Throughout the Quadrivium run two streams: research and practice. Ideally, these are to be twins, the one supporting the other. In practice, however, and from fairly early on, two competing camps formed. Those who advocated pure research scorned those who sold their skills to the great of the world, while the pragmatists mocked the researchers as living in towers of ivory. Many historians believe this divide prevented the Quadrivium from becoming a real power in the world.
From the Universities emerged two schools that became bitter rivals: the Scholastics and the Nominalists. The former were the real home for the Free Arts. The Universities provided a structured, protected environment for experimentation, research, and practica.
The recovery of Aristotle’s writings in the 20th century gave rise to Scholasticism, particlarly his work on Logic.
Nominalists rejected the formalism of the Scholastics. They rejected, too, the structure of the Free Arts. They hearkened back to the Heroic Age, celebrating the unique skills of each magician.
The discipline is so called because of its emphasis on names. Everything, they argue, has a true name. Knowing that name allows the practitioner to command it. Nominalists hid their learning beneath a thick layer of symbolism, arcane language, and even codes. They loved cryptograms, seemingly senseless proverbs, and elaborate rituals designed to disguise the true nature of the spell being cast.
The Twenty-First Century
In this century, the Colleges solidified their control over the practice of magic. For over a century they had tried to extend their power over elvenkind, dwarf folk, and other races, with limited success. They now decided to formalize their control, leaving non-human races to go their own way. This would have significant consequences in later centuries.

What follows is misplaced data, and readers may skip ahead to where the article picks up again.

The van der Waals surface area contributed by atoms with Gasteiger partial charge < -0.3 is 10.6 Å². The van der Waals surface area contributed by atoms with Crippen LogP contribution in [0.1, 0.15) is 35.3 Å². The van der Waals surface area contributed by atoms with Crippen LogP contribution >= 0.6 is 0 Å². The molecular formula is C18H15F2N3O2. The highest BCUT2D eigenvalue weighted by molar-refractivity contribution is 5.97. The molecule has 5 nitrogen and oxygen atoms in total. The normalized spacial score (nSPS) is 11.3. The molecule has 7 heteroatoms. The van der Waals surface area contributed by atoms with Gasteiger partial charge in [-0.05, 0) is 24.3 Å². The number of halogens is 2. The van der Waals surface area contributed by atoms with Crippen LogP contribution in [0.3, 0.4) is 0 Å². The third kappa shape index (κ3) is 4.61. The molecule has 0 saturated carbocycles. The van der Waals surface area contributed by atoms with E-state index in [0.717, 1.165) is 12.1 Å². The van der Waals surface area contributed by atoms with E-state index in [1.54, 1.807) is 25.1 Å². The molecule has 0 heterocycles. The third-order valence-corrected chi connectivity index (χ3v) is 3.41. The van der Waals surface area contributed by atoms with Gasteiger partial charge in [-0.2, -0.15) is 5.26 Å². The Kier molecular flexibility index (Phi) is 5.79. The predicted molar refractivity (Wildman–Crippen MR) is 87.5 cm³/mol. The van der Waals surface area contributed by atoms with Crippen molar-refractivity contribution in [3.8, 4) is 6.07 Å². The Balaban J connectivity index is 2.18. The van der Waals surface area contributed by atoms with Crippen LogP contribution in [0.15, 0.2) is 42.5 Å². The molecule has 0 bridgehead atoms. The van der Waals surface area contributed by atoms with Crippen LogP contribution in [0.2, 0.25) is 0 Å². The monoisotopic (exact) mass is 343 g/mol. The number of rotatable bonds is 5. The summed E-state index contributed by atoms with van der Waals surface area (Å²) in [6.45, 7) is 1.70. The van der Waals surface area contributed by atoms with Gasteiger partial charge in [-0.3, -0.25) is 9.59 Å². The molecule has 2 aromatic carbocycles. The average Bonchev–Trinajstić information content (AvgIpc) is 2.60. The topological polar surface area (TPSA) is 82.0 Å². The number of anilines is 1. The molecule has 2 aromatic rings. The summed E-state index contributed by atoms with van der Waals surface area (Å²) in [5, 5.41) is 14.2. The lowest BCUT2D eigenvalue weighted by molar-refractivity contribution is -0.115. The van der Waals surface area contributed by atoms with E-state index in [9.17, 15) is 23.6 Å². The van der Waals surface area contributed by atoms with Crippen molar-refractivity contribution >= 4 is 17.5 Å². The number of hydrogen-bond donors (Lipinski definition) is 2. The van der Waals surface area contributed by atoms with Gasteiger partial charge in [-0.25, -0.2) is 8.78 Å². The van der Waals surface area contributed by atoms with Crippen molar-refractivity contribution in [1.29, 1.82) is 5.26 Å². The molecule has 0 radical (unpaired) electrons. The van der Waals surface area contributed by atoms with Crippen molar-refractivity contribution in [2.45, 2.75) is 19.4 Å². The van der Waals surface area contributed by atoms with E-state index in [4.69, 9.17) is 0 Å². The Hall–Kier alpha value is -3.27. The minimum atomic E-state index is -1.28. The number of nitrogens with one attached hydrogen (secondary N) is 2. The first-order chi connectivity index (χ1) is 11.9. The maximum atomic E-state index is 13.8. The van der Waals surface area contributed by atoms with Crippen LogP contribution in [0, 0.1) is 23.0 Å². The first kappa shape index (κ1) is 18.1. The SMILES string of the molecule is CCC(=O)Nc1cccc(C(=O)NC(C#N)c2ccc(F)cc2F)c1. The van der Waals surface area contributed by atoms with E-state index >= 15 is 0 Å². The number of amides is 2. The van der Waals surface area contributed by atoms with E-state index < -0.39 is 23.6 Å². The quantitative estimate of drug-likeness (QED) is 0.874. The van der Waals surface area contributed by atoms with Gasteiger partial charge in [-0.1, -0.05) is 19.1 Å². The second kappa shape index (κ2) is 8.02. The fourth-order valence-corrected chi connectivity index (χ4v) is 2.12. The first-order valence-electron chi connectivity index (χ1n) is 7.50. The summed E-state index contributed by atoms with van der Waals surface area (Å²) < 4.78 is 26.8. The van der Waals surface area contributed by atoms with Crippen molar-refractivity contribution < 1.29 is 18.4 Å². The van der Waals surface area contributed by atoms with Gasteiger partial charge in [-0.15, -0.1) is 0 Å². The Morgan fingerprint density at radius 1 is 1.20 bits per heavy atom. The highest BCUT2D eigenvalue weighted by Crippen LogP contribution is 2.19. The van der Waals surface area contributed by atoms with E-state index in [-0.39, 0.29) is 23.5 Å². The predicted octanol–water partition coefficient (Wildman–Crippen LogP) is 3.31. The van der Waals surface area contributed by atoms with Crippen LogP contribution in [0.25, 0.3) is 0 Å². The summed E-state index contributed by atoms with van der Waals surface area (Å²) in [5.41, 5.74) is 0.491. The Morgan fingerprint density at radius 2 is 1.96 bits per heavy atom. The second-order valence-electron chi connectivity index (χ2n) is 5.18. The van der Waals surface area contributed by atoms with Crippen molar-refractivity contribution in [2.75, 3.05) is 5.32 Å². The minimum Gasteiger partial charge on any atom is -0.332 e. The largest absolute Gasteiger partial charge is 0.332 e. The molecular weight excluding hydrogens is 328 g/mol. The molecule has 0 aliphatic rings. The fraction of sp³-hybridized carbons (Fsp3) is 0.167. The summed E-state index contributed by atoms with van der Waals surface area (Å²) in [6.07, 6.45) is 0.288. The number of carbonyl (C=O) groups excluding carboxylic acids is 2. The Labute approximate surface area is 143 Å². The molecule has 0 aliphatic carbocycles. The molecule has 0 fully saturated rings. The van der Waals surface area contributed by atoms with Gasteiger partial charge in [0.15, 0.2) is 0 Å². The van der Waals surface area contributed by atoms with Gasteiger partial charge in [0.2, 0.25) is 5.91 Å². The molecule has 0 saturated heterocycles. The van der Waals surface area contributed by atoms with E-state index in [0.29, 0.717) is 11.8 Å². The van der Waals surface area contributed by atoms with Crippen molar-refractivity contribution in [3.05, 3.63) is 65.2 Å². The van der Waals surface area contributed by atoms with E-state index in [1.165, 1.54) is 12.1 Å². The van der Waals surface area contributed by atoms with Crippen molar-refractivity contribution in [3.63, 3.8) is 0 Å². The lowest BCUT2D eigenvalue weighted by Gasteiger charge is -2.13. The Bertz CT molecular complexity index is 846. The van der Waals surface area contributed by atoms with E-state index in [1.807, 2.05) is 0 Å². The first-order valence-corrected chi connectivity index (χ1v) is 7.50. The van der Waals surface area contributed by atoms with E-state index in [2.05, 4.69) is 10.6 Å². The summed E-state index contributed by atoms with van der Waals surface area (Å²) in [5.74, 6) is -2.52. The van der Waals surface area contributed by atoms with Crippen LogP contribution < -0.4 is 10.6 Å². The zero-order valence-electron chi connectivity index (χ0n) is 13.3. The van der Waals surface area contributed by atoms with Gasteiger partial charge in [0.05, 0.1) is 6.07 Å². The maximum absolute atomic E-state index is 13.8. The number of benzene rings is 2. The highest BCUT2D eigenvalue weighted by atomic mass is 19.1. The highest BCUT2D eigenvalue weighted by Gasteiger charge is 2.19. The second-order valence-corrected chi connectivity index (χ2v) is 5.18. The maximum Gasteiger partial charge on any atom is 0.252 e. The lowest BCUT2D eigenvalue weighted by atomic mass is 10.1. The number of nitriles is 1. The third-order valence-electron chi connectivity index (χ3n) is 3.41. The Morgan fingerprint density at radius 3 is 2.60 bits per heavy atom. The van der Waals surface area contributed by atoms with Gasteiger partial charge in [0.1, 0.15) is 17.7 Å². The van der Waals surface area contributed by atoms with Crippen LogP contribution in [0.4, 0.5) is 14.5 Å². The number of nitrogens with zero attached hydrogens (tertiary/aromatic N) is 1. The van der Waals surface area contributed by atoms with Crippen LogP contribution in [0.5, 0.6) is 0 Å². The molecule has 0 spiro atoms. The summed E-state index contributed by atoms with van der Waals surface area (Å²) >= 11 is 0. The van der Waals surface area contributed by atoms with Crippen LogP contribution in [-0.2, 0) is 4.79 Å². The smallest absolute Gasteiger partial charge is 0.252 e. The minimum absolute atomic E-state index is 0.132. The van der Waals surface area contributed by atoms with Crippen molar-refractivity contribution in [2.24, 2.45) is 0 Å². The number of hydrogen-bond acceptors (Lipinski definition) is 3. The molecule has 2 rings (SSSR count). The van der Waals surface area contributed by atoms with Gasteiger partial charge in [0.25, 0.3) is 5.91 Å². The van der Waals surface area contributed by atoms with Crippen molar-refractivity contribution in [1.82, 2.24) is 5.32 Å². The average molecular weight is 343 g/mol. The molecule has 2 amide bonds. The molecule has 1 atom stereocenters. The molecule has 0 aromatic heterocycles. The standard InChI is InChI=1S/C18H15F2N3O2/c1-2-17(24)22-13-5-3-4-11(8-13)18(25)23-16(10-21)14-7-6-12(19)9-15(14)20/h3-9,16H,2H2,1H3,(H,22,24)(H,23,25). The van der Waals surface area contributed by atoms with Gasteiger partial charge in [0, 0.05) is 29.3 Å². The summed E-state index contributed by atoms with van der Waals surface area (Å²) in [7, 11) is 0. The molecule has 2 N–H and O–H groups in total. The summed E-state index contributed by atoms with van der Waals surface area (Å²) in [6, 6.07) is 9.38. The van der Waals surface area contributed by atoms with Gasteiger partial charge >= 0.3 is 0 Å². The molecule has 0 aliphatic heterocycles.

The Twenty-Second Century
War and magic plague dominated this century: the Century War, the Black Death, and the Long Freeze. In the face of unprecedented threats, the Colleges on the one hand tightened their grip on magic, for they were in the front lines of the fighting. On the other hand, because the Colleges seemed unable to stop the repeated waves of dark forces overwhelming Europa, secret societies formed, led primarily by elvenkind. These fought independently. They were erratic, only occasionally effective, but these groups were the forerunners of later groups that so deeply divided the magic users of the world.
Despite the terrible wars, there were glimmers of hope. All across Europa towns and leagues of towns were able to stand independently and create their own cultures. These came into being unexpectedly, shone brightly for a few generations, only to be overwhelmed again. Nevertheless, like the secret societies, they laid the foundations for later recovery.
- The classic work on the Trivium is Professor Tierney’s magisterial six volume work, The Trivium. Nine Centuries of Knowledge. University of Wisconsin, 2708 AUC. [return]
- See, for example, Emma Faversham, “Ghouls of the Pripet Marsh” Nature et Natura, Vol 44, 2791 AUC. The literature of the so-called secondary monsters is quite large. A useful starting point is Julian Palmer, An Encyclopedia of the Lesser Wild. Diogenes Publishing. 2749 AUC. [return]